• Sometimes, adjustment of a gastric band may be desirable in between adjustments made by a physician. For example, during normal operation of the gastric band, the band applies pressure to the outer surface of the upper stomach. But in some instances, the patient may swallow a bolus that is too large to pass through the constriction produced by the band. The result can be a painful experience which, if it persists, may require medical intervention to release the blockage.
  • Some attempts have been made to account for this possibility of blockage. For example, with reference to FIG. 1A, Coe, et al., U.S. Patent Pub. No. 2009/0216255 discloses a flow control device A that moves fluid between a hydraulic restriction system and a fluid source B. The additional flow control device A controls a rate of fluid flow between the restriction device and the fluid source B. With reference to FIG. 1B, Coe, et al., European Patent Application No. 2 074 970 A1 discloses a separate restriction device and pressure adjustment device C. The pressure adjustment device C regulates a constant force applied by the restriction device using, for example, a bellows and a spring.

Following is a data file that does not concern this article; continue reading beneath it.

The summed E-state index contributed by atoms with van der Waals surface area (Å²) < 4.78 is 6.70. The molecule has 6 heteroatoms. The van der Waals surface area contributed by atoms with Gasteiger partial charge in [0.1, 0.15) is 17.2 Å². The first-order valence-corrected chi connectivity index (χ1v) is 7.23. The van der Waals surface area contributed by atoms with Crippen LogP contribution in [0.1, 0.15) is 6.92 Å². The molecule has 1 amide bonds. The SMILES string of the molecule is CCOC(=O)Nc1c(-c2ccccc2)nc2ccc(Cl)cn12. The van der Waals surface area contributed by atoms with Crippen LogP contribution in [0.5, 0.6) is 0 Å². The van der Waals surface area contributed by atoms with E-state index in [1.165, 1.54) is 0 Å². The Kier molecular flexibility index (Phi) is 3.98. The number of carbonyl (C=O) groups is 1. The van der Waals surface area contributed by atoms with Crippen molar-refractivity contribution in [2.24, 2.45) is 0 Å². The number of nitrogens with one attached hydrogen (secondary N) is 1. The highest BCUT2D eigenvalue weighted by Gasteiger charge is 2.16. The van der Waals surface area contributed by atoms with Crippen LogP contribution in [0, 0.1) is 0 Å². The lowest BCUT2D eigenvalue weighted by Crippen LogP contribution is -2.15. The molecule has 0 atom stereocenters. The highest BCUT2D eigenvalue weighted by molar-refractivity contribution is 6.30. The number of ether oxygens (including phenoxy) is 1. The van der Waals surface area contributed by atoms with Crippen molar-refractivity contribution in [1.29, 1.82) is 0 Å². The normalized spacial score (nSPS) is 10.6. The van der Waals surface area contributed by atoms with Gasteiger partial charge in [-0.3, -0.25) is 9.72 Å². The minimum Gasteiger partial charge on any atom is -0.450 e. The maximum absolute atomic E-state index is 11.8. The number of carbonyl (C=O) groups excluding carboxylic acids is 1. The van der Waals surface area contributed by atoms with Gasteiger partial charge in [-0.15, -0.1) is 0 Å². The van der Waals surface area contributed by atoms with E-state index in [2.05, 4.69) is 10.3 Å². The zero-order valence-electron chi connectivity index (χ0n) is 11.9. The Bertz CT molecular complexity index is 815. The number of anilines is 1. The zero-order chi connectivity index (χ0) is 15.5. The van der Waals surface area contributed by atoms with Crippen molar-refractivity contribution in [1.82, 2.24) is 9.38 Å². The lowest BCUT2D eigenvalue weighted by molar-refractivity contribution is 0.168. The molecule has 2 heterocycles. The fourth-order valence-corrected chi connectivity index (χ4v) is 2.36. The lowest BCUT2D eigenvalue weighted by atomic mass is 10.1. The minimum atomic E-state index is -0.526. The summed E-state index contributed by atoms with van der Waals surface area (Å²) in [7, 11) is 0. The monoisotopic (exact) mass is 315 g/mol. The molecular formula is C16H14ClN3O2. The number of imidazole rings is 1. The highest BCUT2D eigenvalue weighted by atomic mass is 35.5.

• With reference to FIG. 1C, Lechner, U.S. Patent Pub. No. 2009/0054914 discloses a controllable stomach band that has a chamber for controlling restriction of the stomach band. The chamber is coupled to a separate pressure chamber D that receives fluid leaving the chamber in the stomach band. The pressure chamber D is separated from the esophageal-gastric junction of the patient's stomach.
  • With reference to FIG. 2, Forsell, U.S. Patent Pub. No. 2004/0064110 discloses an injection port E which can be pressed to change the volume in the gastric band.